Earlier in February, the Head of Audi Design Marc Lichte discussed the gorgeous Audi Skysphere concept. The car draws inspiration from the controversial and mysterious Horch 853. Even though Audi Skysphere is quite an eye-catching grand tourer concept, we were impatiently waiting for Audi’s take on a futuristic utility vehicle, since crossovers and SUVs are the most popular body types in the market. The wait is over as the Ingolstadt brand recently unveiled the all-new Audi Urbansphere concept.

Audi Urbansphere is the final installment of Audi’s next-generation concept cars. The Sphere concepts showcase how the Ingolstadt brand’s electric architecture will underpin its autonomous offerings in the future. The utility vehicle gets Level 4 autonomous driving features and is the largest Audi concept. For context, the Urbansphere is 500 mm longer than the Q7 SUV, which is the biggest product in Audi’s portfolio.

The powertrain of the Audi Urbansphere gets a dual electric motor setup. The EV’s 120 kWh battery pack can deliver 466 miles of range (WLTP) and also churns out 400 HP of maximum power and around 509 lb-ft of peak torque. Audi’s Premium Platform Electric (PPE) vehicle architecture underpins the all-new Urbansphere concept. The vehicle rides on 24-inch wheels and comes complete with adaptive air suspension and rear-axle steering.


“Audi Light Canvas” is an LED digital light surface that dominates the front end of the Urbansphere instead of a traditional grille.

Even with its imposing dimensions, Audi claims that it designed the new concept car for applications in megacities. In an official press release, the company also reveals that Audi is targeting the Chinese market with its Urbansphere concept. For the uninitiated, China happens to be the world’s largest electric vehicle market.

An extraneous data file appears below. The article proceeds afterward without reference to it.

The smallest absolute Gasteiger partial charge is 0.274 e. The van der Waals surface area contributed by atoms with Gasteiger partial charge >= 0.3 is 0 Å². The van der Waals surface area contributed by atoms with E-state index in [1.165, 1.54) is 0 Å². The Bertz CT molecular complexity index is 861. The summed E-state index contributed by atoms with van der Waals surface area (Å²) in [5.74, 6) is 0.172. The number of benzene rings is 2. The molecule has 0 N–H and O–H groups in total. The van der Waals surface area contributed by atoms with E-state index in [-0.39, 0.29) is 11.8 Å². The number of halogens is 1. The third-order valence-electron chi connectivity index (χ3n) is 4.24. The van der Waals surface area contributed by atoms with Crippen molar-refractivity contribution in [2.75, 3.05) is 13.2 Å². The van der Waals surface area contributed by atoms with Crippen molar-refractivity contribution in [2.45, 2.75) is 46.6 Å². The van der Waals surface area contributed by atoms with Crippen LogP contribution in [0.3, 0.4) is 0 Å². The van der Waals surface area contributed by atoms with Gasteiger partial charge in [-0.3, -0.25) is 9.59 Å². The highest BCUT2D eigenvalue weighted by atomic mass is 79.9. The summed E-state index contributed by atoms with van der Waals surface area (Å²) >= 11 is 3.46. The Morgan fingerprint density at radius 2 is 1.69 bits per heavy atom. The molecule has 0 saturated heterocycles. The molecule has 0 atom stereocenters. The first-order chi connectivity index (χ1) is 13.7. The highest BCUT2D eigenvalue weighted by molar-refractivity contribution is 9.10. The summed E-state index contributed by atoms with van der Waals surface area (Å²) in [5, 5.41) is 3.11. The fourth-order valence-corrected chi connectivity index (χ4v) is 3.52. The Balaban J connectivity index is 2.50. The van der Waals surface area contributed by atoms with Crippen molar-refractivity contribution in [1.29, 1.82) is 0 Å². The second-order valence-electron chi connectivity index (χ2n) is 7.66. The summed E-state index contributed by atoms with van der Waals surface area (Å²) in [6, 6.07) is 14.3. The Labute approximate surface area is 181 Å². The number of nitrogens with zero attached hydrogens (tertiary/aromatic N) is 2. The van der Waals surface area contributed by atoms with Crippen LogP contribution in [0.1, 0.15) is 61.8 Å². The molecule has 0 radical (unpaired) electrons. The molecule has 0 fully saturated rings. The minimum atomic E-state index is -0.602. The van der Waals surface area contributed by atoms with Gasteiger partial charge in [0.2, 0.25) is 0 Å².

With the help of a “co-creation” approach, the teams at Audi’s design studios in Beijing were able to finalize the design of the Audi Urbansphere while accounting for the needs of customers across Beijing. Chairman of the Board Management at Audi AG, Markus Duesmann, shared his thoughts on the new Urbansphere concept. “To make e-mobility even more attractive, we think about it holistically and from the customer’s needs,” says Markus.

Image Source: Audi

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ABT Sportsline’s AUDI RS7-R Sportback is a 740 HP Mild Hybrid

ABT Sportsline’s AUDI RS7-R Sportback is a 740 HP Mild Hybrid

This 740 HP Audi RS7-R Sportback ABT can accelerate from 0 to 124 MPH in just 10.2 seconds.

ABT Sportsline knows how to push the envelope and assemble an exciting high-performance machine. We discussed the Tactical Green Audi RS6 Avant, which puts out 700 HP and 650 lb-ft of torque, earlier this month. More recently, the popular YouTube channel Auditography offered an in-depth and cinematic look at the extremely specced out 740 HP RS7-R Sportback ABT.

The company will only produce 125 examples of the high-performance RS7-R Sportback ABT. The car is a 2022 model and flaunts a beautiful Sand beige metallic paint job. The limited-edition RS7-R Sportback also gets a full ABT aerodynamic body kit which includes a wide range of carbon fiber add-ons.

These include the prominent diffuser that dominates the rear end of this 2022 RS7-R. The carbon fiber aero body kit also includes a new front splitter, canards, roof spoiler, and side skirts. The car rides on 22-inch HR High Performance ABT rims that sport a black finish. Continental SportContact 6 tires envelop the dark wheels, which offer a striking contrast to this stunning paint job.

RS7-R Sportback

This 2022 Audi RS7-R Sportback ABT also gets carbon fiber mirrors and a quad-tip ABT stainless steel exhaust.

Each tip is 102 mm wide, and the exhaust produces an intoxicating racket. Even more impressive is that the power comes from an electrified mill. Under the hood of this RS7-R Sportback ABT, we find a 4-liter twin-turbo mild-hybrid powerplant. The V8 motor produces 740 HP of maximum power and 679 lb-ft of peak torque.

Power is obviously sent to all four corners. The RS7-R Sportback ABT can accelerate to 62 MPH from a complete standstill in 3.1 seconds. Furthermore, the car can also achieve a top speed of 199 mph. The interior also gets ABT Sportline treatment, and we find ABT badging adorning the seats and the shifter of this RS7-R. Throughout the video, we are greeted by amazing shots as the Audi RS7-R ABT tears across the roads of Forggensee, Germany.

Image Source: Auditography